The Benefits of a Registered Agent
A corporate entity of any kind is what the law refers to as a “legal fiction.” It technically does not exist, at least not on its own. It is a fiction; a story that must be told and re-told. When the story stops being told, the corporation becomes a pretense and all the things that should have been the responsibility of the corporation become the responsibility of the people who should have been telling the story, namely the corporation’s directors, officers, and managers. This includes all the corporate liabilities, such as debts, audits, contracts, and most importantly, lawsuits.
An essential thread of the corporate story—and one that is often overlooked—is the “registered agent.”1 If the corporation were an office, the registered agent would be the secretary who answers the door. Without a knowledgeable and focused registered agent, the corporation looks more and more like a lie; leaving people standing outside knocking incessantly tends to show there’s really no one home.
A registered agent, by law, has certain legal liability on behalf of the corporation. A registered agent is responsible to receive legal service of process, in addition to any other state, federal, or local agency papers or notices. Ideally, the registered agent should be an attorney who is an active member of the state bar, since most states require that qualification and most, if not all, of the papers which will be delivered to the registered agent will be legal in nature. Some documents such as lawsuits and annual reports will also contain important deadlines that could incur significant liability on the part of the corporation if not met. To minimize the chances of important legal papers being lost, the registered address of the corporation should be a law office or other location with a system in place for recording all incoming mail and facsimiles.
There are several additional benefits to having a qualified registered agent. Many times legal service of process is delivered by local law enforcement. Having a police officer show up at a church or non-profit can not only be very nerve-racking but can also be disruptive to ministry or business operation. A registered agent would easily be able to receive these documents and ensure they are forwarded promptly. Similarly, if a church or non-profit operates out of a home or private location, they may not want their address listed publicly. A separate registered agent can list their office and avoid disclosing a private location. This is also helpful if the organization intends to move frequently as it grows, because most states require some sort of fee, along with an official filing, to change the registered agent’s address. Keeping a consistent third-party registered agent address allows for change and growth without having to keep up with all the filing requirements and associated fees.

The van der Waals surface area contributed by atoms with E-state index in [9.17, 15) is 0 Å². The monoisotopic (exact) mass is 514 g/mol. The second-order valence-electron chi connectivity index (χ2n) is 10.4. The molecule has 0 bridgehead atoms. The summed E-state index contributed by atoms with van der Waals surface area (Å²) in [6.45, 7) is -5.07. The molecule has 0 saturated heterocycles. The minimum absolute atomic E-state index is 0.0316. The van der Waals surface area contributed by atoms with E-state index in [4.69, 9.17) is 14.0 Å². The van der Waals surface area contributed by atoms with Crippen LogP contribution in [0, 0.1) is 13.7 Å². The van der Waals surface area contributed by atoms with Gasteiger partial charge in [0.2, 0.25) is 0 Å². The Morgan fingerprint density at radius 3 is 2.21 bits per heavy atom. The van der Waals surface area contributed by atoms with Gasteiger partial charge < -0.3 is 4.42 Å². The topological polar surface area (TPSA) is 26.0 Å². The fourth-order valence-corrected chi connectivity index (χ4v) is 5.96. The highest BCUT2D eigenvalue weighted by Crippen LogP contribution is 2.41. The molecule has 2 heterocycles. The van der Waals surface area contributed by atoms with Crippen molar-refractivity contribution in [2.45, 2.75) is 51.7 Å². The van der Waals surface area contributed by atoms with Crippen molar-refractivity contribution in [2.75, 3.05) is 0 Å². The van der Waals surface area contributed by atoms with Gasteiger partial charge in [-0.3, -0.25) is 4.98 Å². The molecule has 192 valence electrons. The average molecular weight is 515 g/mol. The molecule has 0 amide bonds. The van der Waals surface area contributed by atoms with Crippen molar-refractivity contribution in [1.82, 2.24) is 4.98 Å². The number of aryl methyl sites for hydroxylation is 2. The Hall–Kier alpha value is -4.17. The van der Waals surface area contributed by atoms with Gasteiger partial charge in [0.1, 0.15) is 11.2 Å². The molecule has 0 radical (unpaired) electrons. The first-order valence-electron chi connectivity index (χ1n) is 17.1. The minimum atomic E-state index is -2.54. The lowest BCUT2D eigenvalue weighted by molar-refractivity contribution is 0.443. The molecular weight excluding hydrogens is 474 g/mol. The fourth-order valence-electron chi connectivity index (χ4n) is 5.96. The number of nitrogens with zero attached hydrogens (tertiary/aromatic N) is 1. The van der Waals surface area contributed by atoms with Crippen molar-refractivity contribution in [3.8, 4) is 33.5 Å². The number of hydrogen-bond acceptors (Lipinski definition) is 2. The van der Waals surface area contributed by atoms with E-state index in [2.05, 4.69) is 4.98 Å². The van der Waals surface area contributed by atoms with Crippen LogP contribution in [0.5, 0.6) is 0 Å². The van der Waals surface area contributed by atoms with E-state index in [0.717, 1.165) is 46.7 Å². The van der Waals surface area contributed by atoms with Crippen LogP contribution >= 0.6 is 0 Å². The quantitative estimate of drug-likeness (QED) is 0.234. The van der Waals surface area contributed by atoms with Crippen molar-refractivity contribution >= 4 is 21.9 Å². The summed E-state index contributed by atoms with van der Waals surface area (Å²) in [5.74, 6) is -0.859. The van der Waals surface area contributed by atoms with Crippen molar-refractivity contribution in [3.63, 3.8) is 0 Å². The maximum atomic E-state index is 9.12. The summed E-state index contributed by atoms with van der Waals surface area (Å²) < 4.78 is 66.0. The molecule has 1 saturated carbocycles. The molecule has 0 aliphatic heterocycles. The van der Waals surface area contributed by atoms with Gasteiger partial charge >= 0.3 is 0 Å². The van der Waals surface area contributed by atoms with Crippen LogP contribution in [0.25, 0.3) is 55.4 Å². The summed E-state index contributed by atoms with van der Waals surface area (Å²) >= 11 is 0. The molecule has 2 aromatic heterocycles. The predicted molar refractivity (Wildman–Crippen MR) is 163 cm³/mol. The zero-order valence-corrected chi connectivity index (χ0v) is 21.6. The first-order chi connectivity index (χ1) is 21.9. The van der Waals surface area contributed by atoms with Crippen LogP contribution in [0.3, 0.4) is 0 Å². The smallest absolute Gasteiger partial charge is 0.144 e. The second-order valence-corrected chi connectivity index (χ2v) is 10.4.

Spending $200 a year on a third-party registered agent, such as Simms Showers, is an investment that will help tell a consistent story about the corporate existence and bring peace of mind to operations. It is an important, albeit mundane, element in creating effective tools and acting as a responsible steward of ministry resources.
Disclaimer: This memorandum is provided for general information purposes only and is not a substitute for legal advice particular to your situation. No recipients of this memo should act or refrain from acting solely on the basis of this memorandum without seeking professional legal counsel. Simms Showers LLP expressly disclaims all liability relating to actions taken or not taken based solely on the content of this memorandum. Please contact Robert Showers at email@example.com or Daniel Hebda at firstname.lastname@example.org for legal advice that will meet your specific needs.